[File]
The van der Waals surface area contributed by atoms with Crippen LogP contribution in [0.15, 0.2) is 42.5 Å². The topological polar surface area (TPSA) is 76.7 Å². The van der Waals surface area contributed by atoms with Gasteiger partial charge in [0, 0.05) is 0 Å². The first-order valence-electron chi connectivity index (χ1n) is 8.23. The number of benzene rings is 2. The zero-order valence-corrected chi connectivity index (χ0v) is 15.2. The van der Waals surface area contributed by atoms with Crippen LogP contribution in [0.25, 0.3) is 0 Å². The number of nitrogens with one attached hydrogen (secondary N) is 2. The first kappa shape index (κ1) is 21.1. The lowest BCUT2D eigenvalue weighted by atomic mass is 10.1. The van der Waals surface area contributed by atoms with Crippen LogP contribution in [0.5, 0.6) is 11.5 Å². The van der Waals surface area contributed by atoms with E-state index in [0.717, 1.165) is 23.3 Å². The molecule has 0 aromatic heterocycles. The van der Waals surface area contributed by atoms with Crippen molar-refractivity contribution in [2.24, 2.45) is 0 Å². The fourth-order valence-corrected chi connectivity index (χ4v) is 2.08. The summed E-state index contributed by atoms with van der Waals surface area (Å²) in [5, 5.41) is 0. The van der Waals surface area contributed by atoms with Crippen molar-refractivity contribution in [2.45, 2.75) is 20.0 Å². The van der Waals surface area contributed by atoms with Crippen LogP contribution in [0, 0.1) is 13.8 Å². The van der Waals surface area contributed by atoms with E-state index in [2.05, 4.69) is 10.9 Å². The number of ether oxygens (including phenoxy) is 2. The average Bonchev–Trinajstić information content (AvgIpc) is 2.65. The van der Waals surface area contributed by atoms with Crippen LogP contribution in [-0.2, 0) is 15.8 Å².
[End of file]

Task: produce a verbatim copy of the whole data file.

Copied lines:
The van der Waals surface area contributed by atoms with Crippen LogP contribution in [0.15, 0.2) is 42.5 Å². The topological polar surface area (TPSA) is 76.7 Å². The van der Waals surface area contributed by atoms with Gasteiger partial charge in [0, 0.05) is 0 Å². The first-order valence-electron chi connectivity index (χ1n) is 8.23. The number of benzene rings is 2. The zero-order valence-corrected chi connectivity index (χ0v) is 15.2. The van der Waals surface area contributed by atoms with Crippen LogP contribution in [0.25, 0.3) is 0 Å². The number of nitrogens with one attached hydrogen (secondary N) is 2. The first kappa shape index (κ1) is 21.1. The lowest BCUT2D eigenvalue weighted by atomic mass is 10.1. The van der Waals surface area contributed by atoms with Crippen LogP contribution in [0.5, 0.6) is 11.5 Å². The van der Waals surface area contributed by atoms with E-state index in [0.717, 1.165) is 23.3 Å². The molecule has 0 aromatic heterocycles. The van der Waals surface area contributed by atoms with Crippen molar-refractivity contribution in [2.24, 2.45) is 0 Å². The fourth-order valence-corrected chi connectivity index (χ4v) is 2.08. The summed E-state index contributed by atoms with van der Waals surface area (Å²) in [5, 5.41) is 0. The van der Waals surface area contributed by atoms with Crippen molar-refractivity contribution in [2.45, 2.75) is 20.0 Å². The van der Waals surface area contributed by atoms with Crippen LogP contribution in [0, 0.1) is 13.8 Å². The van der Waals surface area contributed by atoms with E-state index in [2.05, 4.69) is 10.9 Å². The number of ether oxygens (including phenoxy) is 2. The average Bonchev–Trinajstić information content (AvgIpc) is 2.65. The van der Waals surface area contributed by atoms with Crippen LogP contribution in [-0.2, 0) is 15.8 Å².